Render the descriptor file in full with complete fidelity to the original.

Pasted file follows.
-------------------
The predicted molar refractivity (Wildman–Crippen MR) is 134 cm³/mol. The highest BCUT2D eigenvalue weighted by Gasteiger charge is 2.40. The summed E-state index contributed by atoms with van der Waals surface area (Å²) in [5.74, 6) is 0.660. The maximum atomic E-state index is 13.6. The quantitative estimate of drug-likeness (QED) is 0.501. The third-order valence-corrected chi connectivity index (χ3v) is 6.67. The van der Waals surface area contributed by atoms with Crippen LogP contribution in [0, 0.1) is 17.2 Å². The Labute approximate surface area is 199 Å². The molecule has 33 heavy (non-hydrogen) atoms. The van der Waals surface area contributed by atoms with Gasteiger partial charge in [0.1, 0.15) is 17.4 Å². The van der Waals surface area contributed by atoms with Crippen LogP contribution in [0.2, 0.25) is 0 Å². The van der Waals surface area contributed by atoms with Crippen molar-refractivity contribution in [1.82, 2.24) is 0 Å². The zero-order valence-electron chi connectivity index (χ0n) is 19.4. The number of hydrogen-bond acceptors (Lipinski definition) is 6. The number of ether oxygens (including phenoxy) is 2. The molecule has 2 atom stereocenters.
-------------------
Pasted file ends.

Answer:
The predicted molar refractivity (Wildman–Crippen MR) is 134 cm³/mol. The highest BCUT2D eigenvalue weighted by Gasteiger charge is 2.40. The summed E-state index contributed by atoms with van der Waals surface area (Å²) in [5.74, 6) is 0.660. The maximum atomic E-state index is 13.6. The quantitative estimate of drug-likeness (QED) is 0.501. The third-order valence-corrected chi connectivity index (χ3v) is 6.67. The van der Waals surface area contributed by atoms with Crippen LogP contribution in [0, 0.1) is 17.2 Å². The Labute approximate surface area is 199 Å². The molecule has 33 heavy (non-hydrogen) atoms. The van der Waals surface area contributed by atoms with Gasteiger partial charge in [0.1, 0.15) is 17.4 Å². The van der Waals surface area contributed by atoms with Crippen LogP contribution in [0.2, 0.25) is 0 Å². The van der Waals surface area contributed by atoms with Crippen molar-refractivity contribution in [1.82, 2.24) is 0 Å². The zero-order valence-electron chi connectivity index (χ0n) is 19.4. The number of hydrogen-bond acceptors (Lipinski definition) is 6. The number of ether oxygens (including phenoxy) is 2. The molecule has 2 atom stereocenters.